When John Priscu was growing up in Las Vegas, his father, a metallurgist in the aerospace industry, encouraged his son to spend time outdoors. The younger Priscu listened: He played soccer at the youth, collegiate and semi-pro levels. He studied the Colorado River while getting a master’s degree in biology at the University of Nevada, Las Vegas, rafting through the Grand Canyon more than a dozen times in the process. Now, as a self-professed “adrenaline junkie” in his late 60s, he races cars — a Porsche 911 is his current vehicle of choice — when he’s not mountain biking (and dodging grizzly bears) or riding his Harley-Davidson. He started scuba diving when he was 16; when he’s in the mood for loftier views, he sometimes goes bush piloting in remote wilderness areas.
But his greatest boast as both a scientist and an adventurer is that he has explored the world of ice and snow more extensively than almost anyone on this planet in a decades-long quest to find out whether life can thrive in places long written off as barren wastelands.
Priscu, a regents professor of polar ecology at Montana State University, got his first taste of winter more than 40 years ago after entering a doctoral program at the University of California, Davis in microbial ecology. The field was so underpopulated in those days, it didn’t even have its own journal. Most ecologists of the era studied respectable animals like birds, bears or wolves, not lowly bacteria. But Priscu adopted the more broad-minded view that we shouldn’t discriminate against creatures just because we can’t see them. If anything, that might be a reason to scrutinize them more closely.
His graduate research focused on the glacially carved lakes surrounding California’s Mount Shasta — a setting that gave Priscu, after a childhood in the Mojave Desert, full-on exposure to snow and ice. He took up skiing to get around in wintry months, hauling sleds loaded with food and gear to and from the field site where he lived in a tent four months out of the year. He also put his diving experience to use, cutting into the ice of the alpine Castle Lake and then swimming to the bottom more than 100 feet below to collect sediment samples.
After getting his doctorate in 1982, he hoped to continue his limnological studies at Lake Titicaca, 12,500 feet up in the Andes Mountains. However, a New Zealand scientist landed the research spot he was vying for, so Priscu took that person’s position in New Zealand instead. In 1984, Priscu headed back to the U.S. to join the faculty at Montana State because of its proximity to snow and ice, but his stay was soon interrupted when funding came through for a proposed study of photosynthesis beneath the permanently ice-covered lakes of Antarctica. Priscu has been to Antarctica 35 times, missing only one year since 1984 (when his daughter was born in 1988), and those decades have been eventful.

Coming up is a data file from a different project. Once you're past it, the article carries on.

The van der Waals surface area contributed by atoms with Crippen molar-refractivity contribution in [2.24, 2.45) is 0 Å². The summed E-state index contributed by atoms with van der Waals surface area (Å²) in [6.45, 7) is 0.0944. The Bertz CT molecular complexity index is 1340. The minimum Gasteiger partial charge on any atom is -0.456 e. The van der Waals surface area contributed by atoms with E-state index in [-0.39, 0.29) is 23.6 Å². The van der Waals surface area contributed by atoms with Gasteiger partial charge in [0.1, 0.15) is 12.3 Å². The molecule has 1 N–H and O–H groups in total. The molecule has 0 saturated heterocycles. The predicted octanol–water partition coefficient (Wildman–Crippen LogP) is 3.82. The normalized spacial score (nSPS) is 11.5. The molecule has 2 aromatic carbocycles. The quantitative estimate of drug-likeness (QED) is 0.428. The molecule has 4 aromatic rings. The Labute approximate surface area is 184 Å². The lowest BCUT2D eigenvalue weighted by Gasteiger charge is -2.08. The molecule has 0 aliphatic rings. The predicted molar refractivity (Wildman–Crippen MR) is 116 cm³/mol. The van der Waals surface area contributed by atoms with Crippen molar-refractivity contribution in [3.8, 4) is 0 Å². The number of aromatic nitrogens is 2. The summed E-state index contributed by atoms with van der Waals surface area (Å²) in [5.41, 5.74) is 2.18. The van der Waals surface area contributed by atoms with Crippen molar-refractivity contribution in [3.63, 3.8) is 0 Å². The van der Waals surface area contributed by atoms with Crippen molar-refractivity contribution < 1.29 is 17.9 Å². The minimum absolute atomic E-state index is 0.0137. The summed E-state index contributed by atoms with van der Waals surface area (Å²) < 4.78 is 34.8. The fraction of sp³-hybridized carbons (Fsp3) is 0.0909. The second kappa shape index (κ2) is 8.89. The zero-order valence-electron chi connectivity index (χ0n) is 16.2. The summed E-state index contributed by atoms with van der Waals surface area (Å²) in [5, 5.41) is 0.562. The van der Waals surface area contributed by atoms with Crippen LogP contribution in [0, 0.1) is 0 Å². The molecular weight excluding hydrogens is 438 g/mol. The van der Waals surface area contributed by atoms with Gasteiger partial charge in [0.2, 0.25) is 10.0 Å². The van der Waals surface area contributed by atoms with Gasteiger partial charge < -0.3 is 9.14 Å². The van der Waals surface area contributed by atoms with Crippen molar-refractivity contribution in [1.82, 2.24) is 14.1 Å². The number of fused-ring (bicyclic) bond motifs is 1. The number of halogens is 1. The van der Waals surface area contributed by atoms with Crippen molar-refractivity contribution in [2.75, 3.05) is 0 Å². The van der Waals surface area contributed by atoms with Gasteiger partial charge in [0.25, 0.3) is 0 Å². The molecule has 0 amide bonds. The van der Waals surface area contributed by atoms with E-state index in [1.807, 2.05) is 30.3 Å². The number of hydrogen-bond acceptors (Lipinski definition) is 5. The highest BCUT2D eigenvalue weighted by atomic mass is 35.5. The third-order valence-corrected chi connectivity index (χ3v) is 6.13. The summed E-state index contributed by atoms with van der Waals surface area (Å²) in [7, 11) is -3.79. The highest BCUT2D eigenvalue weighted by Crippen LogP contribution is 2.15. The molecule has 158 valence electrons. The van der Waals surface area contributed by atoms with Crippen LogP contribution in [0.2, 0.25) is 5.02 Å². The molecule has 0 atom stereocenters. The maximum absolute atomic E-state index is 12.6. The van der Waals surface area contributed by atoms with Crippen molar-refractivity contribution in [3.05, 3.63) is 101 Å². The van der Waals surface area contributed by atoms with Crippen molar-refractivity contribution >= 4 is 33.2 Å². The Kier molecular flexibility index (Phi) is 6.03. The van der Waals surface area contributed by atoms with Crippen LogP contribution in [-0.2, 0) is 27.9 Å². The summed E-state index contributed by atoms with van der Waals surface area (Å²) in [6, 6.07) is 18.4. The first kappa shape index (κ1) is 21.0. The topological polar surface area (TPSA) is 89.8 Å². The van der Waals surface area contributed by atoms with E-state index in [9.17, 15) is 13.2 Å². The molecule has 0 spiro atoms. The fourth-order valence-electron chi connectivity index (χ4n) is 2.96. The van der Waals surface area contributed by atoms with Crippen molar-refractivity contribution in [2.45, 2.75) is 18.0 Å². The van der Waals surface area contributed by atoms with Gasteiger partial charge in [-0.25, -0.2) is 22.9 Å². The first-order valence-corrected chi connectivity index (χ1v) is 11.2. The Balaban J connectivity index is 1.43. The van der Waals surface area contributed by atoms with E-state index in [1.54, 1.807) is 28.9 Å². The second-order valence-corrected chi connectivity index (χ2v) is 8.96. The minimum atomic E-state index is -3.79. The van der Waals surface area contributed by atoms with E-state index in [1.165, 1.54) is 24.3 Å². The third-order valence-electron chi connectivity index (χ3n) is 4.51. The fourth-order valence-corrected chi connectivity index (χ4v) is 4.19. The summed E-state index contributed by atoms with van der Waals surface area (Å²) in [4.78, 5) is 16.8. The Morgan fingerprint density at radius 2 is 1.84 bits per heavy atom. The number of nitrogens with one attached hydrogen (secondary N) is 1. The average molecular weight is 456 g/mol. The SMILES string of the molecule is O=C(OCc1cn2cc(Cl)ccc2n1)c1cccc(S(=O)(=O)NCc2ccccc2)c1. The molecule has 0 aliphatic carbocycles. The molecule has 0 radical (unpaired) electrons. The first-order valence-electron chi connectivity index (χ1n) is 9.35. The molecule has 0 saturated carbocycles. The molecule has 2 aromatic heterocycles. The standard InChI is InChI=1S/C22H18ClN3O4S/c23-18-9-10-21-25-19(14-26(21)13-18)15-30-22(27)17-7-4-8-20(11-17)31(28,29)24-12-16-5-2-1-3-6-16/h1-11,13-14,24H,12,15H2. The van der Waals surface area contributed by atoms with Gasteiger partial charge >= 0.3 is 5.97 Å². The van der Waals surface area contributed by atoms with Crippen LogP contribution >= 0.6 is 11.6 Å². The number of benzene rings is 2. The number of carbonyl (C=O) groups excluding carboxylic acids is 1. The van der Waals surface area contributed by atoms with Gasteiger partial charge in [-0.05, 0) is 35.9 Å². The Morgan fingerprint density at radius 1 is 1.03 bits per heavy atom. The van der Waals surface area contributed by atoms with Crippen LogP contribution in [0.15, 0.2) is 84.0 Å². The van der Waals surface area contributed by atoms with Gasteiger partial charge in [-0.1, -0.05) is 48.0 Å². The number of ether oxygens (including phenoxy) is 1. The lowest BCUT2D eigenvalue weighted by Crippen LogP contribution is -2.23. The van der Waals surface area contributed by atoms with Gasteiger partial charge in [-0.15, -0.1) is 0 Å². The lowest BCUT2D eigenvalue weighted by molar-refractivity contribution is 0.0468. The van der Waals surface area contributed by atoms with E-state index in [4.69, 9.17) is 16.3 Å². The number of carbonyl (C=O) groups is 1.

Priscu led one of two research teams that in 1999 announced the presence of biological organisms in an ice formation atop subglacial Lake Vostok, the world’s third-largest freshwater body, which lies more than two miles below the East Antarctic ice sheet. It was a momentous finding, though there was some skepticism due to concerns that the recovered samples might have been contaminated with cells from elsewhere, as well as criticism of the team’s decision to analyze ice from immediately above the lake’s surface rather than liquid water from the lake itself.
But doubts were laid to rest in 2013 when Priscu’s team drilled through about 2,600 feet of ice and found a flourishing ecosystem within the actual waters of Lake Whillans, another of Antarctica’s more than 400 subglacial lakes. Last year, his group sampled nearby Lake Mercer at a similar depth under the ice, achieving similar results.
Priscu’s success in finding life in ice and water sometimes miles below the Antarctic surface has helped transform our view of the southernmost continent — a realm that until two decades ago was barely considered part of the biosphere. Now he’s devoting some of his attention and expertise to other icy bodies in the solar system where, someday, history may repeat itself.
In Barrow, Alaska, the northernmost point in the United States, Priscu has worked with Jet Propulsion Laboratory (JPL) engineers to develop a buoyant rover that could explore the ice-covered oceans of Jupiter’s moon Europa and Saturn’s moon Enceladus. During several trips to Greenland, he and NASA researchers tested a drill that can cut through hundreds of feet of ice, measuring organic matter and other “biosignatures” as it goes down. A tool like this might soon be deployed on Mars and eventually on Europa.